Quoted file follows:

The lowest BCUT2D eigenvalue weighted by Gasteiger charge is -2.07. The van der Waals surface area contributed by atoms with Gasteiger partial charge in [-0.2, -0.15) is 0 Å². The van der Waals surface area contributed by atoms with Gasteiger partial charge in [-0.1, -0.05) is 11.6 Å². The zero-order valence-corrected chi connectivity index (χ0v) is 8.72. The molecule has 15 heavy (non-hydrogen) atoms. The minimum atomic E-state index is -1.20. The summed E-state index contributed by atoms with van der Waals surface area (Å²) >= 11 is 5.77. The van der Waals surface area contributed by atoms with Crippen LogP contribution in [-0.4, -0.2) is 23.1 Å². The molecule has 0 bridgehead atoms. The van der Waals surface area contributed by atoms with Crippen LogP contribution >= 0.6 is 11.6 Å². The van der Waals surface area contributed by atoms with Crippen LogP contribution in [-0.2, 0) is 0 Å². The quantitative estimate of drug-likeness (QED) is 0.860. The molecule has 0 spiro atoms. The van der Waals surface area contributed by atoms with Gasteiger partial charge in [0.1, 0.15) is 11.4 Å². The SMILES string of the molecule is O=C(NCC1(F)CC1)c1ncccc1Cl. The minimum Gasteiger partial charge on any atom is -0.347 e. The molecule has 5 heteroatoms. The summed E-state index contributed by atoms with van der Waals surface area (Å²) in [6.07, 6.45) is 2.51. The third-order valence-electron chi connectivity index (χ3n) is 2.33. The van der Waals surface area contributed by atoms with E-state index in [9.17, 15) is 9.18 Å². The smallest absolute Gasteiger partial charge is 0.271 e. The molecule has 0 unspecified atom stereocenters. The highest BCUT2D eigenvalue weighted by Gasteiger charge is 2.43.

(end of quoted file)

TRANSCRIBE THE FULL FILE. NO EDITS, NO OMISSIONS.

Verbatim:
The lowest BCUT2D eigenvalue weighted by Gasteiger charge is -2.07. The van der Waals surface area contributed by atoms with Gasteiger partial charge in [-0.2, -0.15) is 0 Å². The van der Waals surface area contributed by atoms with Gasteiger partial charge in [-0.1, -0.05) is 11.6 Å². The zero-order valence-corrected chi connectivity index (χ0v) is 8.72. The molecule has 15 heavy (non-hydrogen) atoms. The minimum atomic E-state index is -1.20. The summed E-state index contributed by atoms with van der Waals surface area (Å²) >= 11 is 5.77. The van der Waals surface area contributed by atoms with Crippen LogP contribution in [-0.4, -0.2) is 23.1 Å². The molecule has 0 bridgehead atoms. The van der Waals surface area contributed by atoms with Crippen LogP contribution >= 0.6 is 11.6 Å². The van der Waals surface area contributed by atoms with Crippen LogP contribution in [-0.2, 0) is 0 Å². The quantitative estimate of drug-likeness (QED) is 0.860. The molecule has 0 spiro atoms. The van der Waals surface area contributed by atoms with Gasteiger partial charge in [0.1, 0.15) is 11.4 Å². The SMILES string of the molecule is O=C(NCC1(F)CC1)c1ncccc1Cl. The minimum Gasteiger partial charge on any atom is -0.347 e. The molecule has 5 heteroatoms. The summed E-state index contributed by atoms with van der Waals surface area (Å²) in [6.07, 6.45) is 2.51. The third-order valence-electron chi connectivity index (χ3n) is 2.33. The van der Waals surface area contributed by atoms with E-state index in [9.17, 15) is 9.18 Å². The smallest absolute Gasteiger partial charge is 0.271 e. The molecule has 0 unspecified atom stereocenters. The highest BCUT2D eigenvalue weighted by Gasteiger charge is 2.43.